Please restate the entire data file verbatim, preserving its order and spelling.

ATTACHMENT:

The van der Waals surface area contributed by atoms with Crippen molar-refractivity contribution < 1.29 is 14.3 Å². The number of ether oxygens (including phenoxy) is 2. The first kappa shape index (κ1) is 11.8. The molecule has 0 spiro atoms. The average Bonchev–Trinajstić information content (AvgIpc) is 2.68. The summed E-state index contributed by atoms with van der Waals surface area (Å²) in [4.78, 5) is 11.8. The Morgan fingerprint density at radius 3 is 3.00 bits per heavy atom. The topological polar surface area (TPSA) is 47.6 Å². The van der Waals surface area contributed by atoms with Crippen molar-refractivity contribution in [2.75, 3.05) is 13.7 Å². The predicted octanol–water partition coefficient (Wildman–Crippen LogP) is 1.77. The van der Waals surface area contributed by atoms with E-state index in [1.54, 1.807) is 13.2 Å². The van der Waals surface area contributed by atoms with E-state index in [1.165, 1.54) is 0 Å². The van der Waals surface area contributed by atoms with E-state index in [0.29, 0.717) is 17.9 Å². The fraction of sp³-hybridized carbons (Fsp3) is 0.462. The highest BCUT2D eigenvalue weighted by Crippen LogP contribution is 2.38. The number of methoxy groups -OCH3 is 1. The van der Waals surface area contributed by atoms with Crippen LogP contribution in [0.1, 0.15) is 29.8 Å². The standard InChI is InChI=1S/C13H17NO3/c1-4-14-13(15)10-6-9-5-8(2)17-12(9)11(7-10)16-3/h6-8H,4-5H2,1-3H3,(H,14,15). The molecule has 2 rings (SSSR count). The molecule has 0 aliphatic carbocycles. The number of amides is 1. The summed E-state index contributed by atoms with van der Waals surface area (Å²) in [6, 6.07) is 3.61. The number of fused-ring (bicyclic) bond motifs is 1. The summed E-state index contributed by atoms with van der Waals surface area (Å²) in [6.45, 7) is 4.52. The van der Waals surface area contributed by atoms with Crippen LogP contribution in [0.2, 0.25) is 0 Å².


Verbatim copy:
The van der Waals surface area contributed by atoms with Crippen molar-refractivity contribution < 1.29 is 14.3 Å². The number of ether oxygens (including phenoxy) is 2. The first kappa shape index (κ1) is 11.8. The molecule has 0 spiro atoms. The average Bonchev–Trinajstić information content (AvgIpc) is 2.68. The summed E-state index contributed by atoms with van der Waals surface area (Å²) in [4.78, 5) is 11.8. The Morgan fingerprint density at radius 3 is 3.00 bits per heavy atom. The topological polar surface area (TPSA) is 47.6 Å². The van der Waals surface area contributed by atoms with Crippen molar-refractivity contribution in [2.75, 3.05) is 13.7 Å². The predicted octanol–water partition coefficient (Wildman–Crippen LogP) is 1.77. The van der Waals surface area contributed by atoms with E-state index in [1.54, 1.807) is 13.2 Å². The van der Waals surface area contributed by atoms with E-state index in [1.165, 1.54) is 0 Å². The van der Waals surface area contributed by atoms with E-state index in [0.29, 0.717) is 17.9 Å². The fraction of sp³-hybridized carbons (Fsp3) is 0.462. The highest BCUT2D eigenvalue weighted by Crippen LogP contribution is 2.38. The number of methoxy groups -OCH3 is 1. The van der Waals surface area contributed by atoms with Crippen LogP contribution in [0.1, 0.15) is 29.8 Å². The standard InChI is InChI=1S/C13H17NO3/c1-4-14-13(15)10-6-9-5-8(2)17-12(9)11(7-10)16-3/h6-8H,4-5H2,1-3H3,(H,14,15). The molecule has 2 rings (SSSR count). The molecule has 0 aliphatic carbocycles. The number of amides is 1. The summed E-state index contributed by atoms with van der Waals surface area (Å²) in [6, 6.07) is 3.61. The number of fused-ring (bicyclic) bond motifs is 1. The summed E-state index contributed by atoms with van der Waals surface area (Å²) in [6.45, 7) is 4.52. The van der Waals surface area contributed by atoms with Crippen LogP contribution in [0.2, 0.25) is 0 Å².